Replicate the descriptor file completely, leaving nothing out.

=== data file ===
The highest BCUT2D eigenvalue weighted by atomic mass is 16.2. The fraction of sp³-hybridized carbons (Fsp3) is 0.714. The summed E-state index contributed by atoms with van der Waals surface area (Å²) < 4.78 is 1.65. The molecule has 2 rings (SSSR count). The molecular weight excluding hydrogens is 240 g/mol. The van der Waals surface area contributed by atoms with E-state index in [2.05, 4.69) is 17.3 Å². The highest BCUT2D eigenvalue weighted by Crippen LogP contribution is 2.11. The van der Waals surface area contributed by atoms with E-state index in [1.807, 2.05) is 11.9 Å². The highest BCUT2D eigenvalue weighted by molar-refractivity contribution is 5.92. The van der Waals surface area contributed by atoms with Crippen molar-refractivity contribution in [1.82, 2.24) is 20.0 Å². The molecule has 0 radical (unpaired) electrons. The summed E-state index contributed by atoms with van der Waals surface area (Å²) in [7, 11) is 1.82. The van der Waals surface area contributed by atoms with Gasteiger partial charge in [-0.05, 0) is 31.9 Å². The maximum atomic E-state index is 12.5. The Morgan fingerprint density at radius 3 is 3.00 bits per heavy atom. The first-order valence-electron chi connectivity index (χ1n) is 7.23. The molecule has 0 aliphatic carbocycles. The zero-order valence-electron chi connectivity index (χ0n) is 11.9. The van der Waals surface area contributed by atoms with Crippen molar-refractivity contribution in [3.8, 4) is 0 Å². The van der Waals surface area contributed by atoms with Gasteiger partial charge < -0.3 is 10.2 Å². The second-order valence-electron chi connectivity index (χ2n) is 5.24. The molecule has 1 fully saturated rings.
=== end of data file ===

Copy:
The highest BCUT2D eigenvalue weighted by atomic mass is 16.2. The fraction of sp³-hybridized carbons (Fsp3) is 0.714. The summed E-state index contributed by atoms with van der Waals surface area (Å²) < 4.78 is 1.65. The molecule has 2 rings (SSSR count). The molecular weight excluding hydrogens is 240 g/mol. The van der Waals surface area contributed by atoms with E-state index in [2.05, 4.69) is 17.3 Å². The highest BCUT2D eigenvalue weighted by Crippen LogP contribution is 2.11. The van der Waals surface area contributed by atoms with E-state index in [1.807, 2.05) is 11.9 Å². The highest BCUT2D eigenvalue weighted by molar-refractivity contribution is 5.92. The van der Waals surface area contributed by atoms with Crippen molar-refractivity contribution in [1.82, 2.24) is 20.0 Å². The molecule has 0 radical (unpaired) electrons. The summed E-state index contributed by atoms with van der Waals surface area (Å²) in [7, 11) is 1.82. The van der Waals surface area contributed by atoms with Gasteiger partial charge in [-0.05, 0) is 31.9 Å². The maximum atomic E-state index is 12.5. The Morgan fingerprint density at radius 3 is 3.00 bits per heavy atom. The first-order valence-electron chi connectivity index (χ1n) is 7.23. The molecule has 0 aliphatic carbocycles. The zero-order valence-electron chi connectivity index (χ0n) is 11.9. The van der Waals surface area contributed by atoms with Crippen molar-refractivity contribution in [3.8, 4) is 0 Å². The van der Waals surface area contributed by atoms with Gasteiger partial charge < -0.3 is 10.2 Å². The second-order valence-electron chi connectivity index (χ2n) is 5.24. The molecule has 1 fully saturated rings.